I am not an engineer. If you asked me to build a bridge I would have no idea where to start. Engineers build bridges. That is what they are educated and trained to do – and Canada’s engineers build the best bridges in the world.
But as a manager I can tell the engineer where to build the bridge; when to build the bridge, how much money he has with which to build the bridge; and so on. The manager also provides the engineer with the men and material with which to build the bridge.
The same with healthcare. Do not ask me to perform a medical operation, or administer chemotherapy, or provide you with a differential diagnosis. I cannot do that. That is the job of a doctor and his allied health professional staff.
But the manager in healthcare should be able to – must be able to – provide the doctor with the space and technology to perform that operation; tell him how much money he has for it; and provide him with what he needs to do the job.
Both the bridge-building engineer and his manager must be left alone to do their jobs but also they must collaborate to get the job done on time, to specifications, safely and soundly so that the trains, trucks or cars can cross the barrier spanned by the bridge to keep the economy moving.
Same in healthcare; managers and doctors both need the autonomy to do their jobs, while working together in the best interests of the patient. Autonomy and collaboration are not mutually exclusive but complementary in achieving high performance amongst professionals.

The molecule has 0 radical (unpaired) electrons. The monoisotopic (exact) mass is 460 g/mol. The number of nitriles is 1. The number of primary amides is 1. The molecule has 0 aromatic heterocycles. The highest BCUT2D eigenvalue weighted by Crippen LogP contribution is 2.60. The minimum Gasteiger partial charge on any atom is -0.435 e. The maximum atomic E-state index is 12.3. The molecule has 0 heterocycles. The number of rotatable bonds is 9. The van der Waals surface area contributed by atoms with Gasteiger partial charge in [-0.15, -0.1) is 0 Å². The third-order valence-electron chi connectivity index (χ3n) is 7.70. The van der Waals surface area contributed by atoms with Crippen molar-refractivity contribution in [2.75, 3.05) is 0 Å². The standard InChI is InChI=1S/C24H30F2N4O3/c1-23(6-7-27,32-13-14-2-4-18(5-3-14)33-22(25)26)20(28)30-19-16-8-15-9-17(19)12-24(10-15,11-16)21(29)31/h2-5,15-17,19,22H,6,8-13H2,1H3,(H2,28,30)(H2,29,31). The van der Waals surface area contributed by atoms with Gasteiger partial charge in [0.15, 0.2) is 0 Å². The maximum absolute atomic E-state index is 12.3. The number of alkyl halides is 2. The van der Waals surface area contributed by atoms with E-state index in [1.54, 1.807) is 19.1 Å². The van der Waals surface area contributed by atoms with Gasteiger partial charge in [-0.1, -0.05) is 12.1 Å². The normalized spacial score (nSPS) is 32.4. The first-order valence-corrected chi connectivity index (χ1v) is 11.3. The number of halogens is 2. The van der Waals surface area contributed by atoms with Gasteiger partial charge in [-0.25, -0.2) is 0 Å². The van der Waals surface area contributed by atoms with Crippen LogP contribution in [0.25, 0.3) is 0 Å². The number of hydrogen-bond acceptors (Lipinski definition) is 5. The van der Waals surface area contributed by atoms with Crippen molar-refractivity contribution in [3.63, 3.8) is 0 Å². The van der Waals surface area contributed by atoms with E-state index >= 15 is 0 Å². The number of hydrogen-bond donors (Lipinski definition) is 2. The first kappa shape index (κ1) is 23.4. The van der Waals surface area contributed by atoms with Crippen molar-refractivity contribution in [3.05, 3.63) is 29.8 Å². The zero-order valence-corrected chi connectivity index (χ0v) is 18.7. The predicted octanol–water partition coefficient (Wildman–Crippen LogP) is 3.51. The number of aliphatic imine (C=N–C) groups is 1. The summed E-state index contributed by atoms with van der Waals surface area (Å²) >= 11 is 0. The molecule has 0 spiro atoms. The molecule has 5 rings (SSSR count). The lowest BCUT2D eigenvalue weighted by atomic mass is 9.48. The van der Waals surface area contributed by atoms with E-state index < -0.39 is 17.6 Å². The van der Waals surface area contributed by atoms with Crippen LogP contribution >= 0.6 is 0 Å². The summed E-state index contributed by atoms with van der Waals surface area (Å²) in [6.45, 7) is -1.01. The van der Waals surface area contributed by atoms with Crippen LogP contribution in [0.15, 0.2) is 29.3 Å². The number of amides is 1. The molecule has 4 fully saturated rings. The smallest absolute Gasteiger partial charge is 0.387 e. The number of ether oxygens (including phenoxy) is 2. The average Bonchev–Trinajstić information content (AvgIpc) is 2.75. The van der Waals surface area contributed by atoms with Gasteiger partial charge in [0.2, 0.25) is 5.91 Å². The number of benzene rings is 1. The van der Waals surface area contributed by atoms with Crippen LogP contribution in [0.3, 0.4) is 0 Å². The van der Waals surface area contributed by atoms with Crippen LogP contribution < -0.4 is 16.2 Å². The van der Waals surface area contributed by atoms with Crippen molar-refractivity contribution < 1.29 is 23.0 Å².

Let the doctors do what they do best; and let managers manage.
What is the role for government in all of this? Well they are the payor so they are the customer. The customer ordered the bridge and paid for it only when satisfied. So government should set expectations, hold doctors and managers accountable to those expectations, provide them with what they need and no more, and get out of their way.
D. Wayne Taylor, PhD, recently retired from McMaster University, serves as the Executive Director of The Cameron Institute, a not-for-profit think tank specializing in health, economic, and social issues.